Right now, there are 50 Democrats in the Senate. How many would be there without African-American voters? We checked the state exit polls for the 1996, 1998, and 2000 elections. If no blacks had voted, many Southern Democrats would not have made it to the Senate. Both Max Cleland and Zell Miller needed black votes to win in Georgia. So did Mary Landrieu in Louisiana, Bill Nelson in Florida, John Edwards in North Carolina, and Ernest Hollings in South Carolina.

Black votes were also crucial for Jon Corzine in New Jersey, Debbie Stabenow in Michigan, and Jean Carnahan in Missouri. Washington state and Nevada don't have many black voters, but they were still crucial to the victories of Harry Reid in Nevada and Maria Cantwell in Washington.

Nebraska and Wisconsin don't have many black voters either, but Ben Nelson would have lost Nebraska without them and Russ Feingold would have lost Wisconsin, too, in both cases by less than half-a- percent. Bottom line? Without the African-American vote, the number of Democrats in the Senate would be reduced from 50 to 37.


SCHNEIDER: A hopeless minority. And Jim Jeffords' defection from the GOP would not have meant a thing -- Judy.

WOODRUFF: We know the Democrats are aware of this. Bill Schneider, thanks very much.

Look at the power of the Black vote and I might add what we do not get from that power. It reminds me of what Malcolm X said in his magnificent message The Ballot or the Bullet on the potential power of the ballot.

Davey D: Do you think the Democratic Party takes Blacks for granted?

Cynthia McKinney: Yes, I do.

Davey D: Do you think there is a "Hip-Hop" vote?

Cynthia McKinney: Yes and no. The most potentially powerful voting bloc in the black community is the "Hip Hop vote." We all must make that power a reality. And that reality must change the conditions of our community.

Davey D: What do you think of Michael Jackson's comments about the music industry being racist?

Cynthia McKinney: I think Michael knows what he is talking about. He had his own personal experience that he is now educating us about. But Michael Jackson isn't the only one. Many people know that the contracts in the music business are unfair and do not adequately reward the creativity of the artists. R&B and Hip-Hop artists are quite often the lowest paid. This has to change. That is why I have a Hip-Hop component to my agenda that would address the compensation problems inherent in standard recording contracts. I stand with recording artists who want to reform these contracts that in some cases amount to little more than slavery. Hip-Hop just accepted the standard music recording contract with a few aspects added that make things worse for the artists. And the problem isn't just in the music business, I see it in terms of race and gender, and have fought against it in my own district and across the nation. For example, I was the original cosponsor of the Equal Pay Day Resolution to address the wage gap between men and women. For every dollar a man earns, women only earn 73 cents of that dollar. The wage gap is even higher for minority women. African-American women earn 63 cents and Hispanic women earn 53 cents on the man's dollar. We need fairness and equality in wage and salary compensation throughout the U.S. economy.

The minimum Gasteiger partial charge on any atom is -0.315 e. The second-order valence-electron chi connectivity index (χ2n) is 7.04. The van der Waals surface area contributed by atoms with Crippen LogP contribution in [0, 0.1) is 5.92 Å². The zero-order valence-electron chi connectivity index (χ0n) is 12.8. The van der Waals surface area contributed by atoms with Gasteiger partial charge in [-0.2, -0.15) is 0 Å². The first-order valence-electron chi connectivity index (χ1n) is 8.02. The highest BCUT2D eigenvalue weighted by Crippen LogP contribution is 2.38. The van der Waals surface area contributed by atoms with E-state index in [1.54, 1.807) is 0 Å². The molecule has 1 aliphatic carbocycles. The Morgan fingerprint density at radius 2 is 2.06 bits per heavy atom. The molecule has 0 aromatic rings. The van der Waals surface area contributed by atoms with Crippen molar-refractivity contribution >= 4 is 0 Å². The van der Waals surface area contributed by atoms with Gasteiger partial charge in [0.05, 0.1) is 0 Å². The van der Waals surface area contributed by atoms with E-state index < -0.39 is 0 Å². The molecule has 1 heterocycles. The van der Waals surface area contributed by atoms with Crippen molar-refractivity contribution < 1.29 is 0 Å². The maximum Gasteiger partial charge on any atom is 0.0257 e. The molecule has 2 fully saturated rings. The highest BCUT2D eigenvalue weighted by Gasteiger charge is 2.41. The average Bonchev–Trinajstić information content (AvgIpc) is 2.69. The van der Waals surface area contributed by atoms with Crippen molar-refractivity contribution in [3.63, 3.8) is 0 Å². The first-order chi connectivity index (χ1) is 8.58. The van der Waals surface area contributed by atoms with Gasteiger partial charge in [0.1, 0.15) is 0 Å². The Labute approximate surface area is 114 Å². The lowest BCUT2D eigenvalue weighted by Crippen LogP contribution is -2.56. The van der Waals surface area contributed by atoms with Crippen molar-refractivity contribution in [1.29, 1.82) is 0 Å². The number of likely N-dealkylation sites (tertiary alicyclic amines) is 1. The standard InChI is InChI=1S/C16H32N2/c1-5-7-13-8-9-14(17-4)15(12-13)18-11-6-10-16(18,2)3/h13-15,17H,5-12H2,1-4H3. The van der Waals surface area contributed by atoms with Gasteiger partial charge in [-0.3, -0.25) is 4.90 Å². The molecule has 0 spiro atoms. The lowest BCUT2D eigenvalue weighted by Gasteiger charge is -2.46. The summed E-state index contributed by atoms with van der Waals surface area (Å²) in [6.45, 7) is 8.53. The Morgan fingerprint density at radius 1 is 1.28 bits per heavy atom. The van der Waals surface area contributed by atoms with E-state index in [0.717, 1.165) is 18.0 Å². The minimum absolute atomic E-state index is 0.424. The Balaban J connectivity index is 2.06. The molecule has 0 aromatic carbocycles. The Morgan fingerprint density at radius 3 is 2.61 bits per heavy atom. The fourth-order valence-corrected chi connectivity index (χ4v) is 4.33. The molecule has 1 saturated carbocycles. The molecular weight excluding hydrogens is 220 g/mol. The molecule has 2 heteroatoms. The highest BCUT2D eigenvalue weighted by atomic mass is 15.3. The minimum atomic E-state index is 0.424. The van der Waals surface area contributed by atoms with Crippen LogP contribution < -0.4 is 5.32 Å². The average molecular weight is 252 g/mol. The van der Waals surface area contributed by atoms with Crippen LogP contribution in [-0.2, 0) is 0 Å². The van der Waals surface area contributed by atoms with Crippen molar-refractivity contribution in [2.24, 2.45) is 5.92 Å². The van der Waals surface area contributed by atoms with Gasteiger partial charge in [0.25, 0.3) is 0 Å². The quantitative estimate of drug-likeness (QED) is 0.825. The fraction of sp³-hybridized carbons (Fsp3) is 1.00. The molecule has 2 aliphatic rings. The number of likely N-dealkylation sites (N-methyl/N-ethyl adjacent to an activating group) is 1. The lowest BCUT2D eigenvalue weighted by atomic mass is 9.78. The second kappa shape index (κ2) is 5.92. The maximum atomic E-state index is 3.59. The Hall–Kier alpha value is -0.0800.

Davey D: Are you concerned about the violent images directed towards women in Hip-Hop lyrics?

Cynthia McKinney. Davey, I am. Especially as a mother. And I'm concerned that those are the lyrics and TV videos that get air time. But the politically instructive messages of other artists are virtually ignored. And I'm concerned that our children are being herded into thinking of themselves only as sexual objects and not real competitors on the battlefield of life, in economics, in politics, in academia.

I also think that it is important that we consider the interests of Independent and "Mom and Pop" retailers who depend upon this culture for a living. They are part of the Hip-Hop community and many artists would not be successful without these stores.

Davey D: Is there anything else that you would like to say?

Cynthia McKinney: I am a regular visitor to your wonderful website and I am on your listserve. You are in the vanguard of one of the greatest socio-economic movements in decades and I hope to serve as a trusted political bridge for the generation to travel across in order to make laws that improve the conditions that we live under. I not only want, but need your support as I continue to fight on behalf of freedom and opportunity for all of us.

Friday, August 9, 2002

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The views and opinions expressed herein by the author do not necessarily represent the opinions or position of or Black Electorate Communications.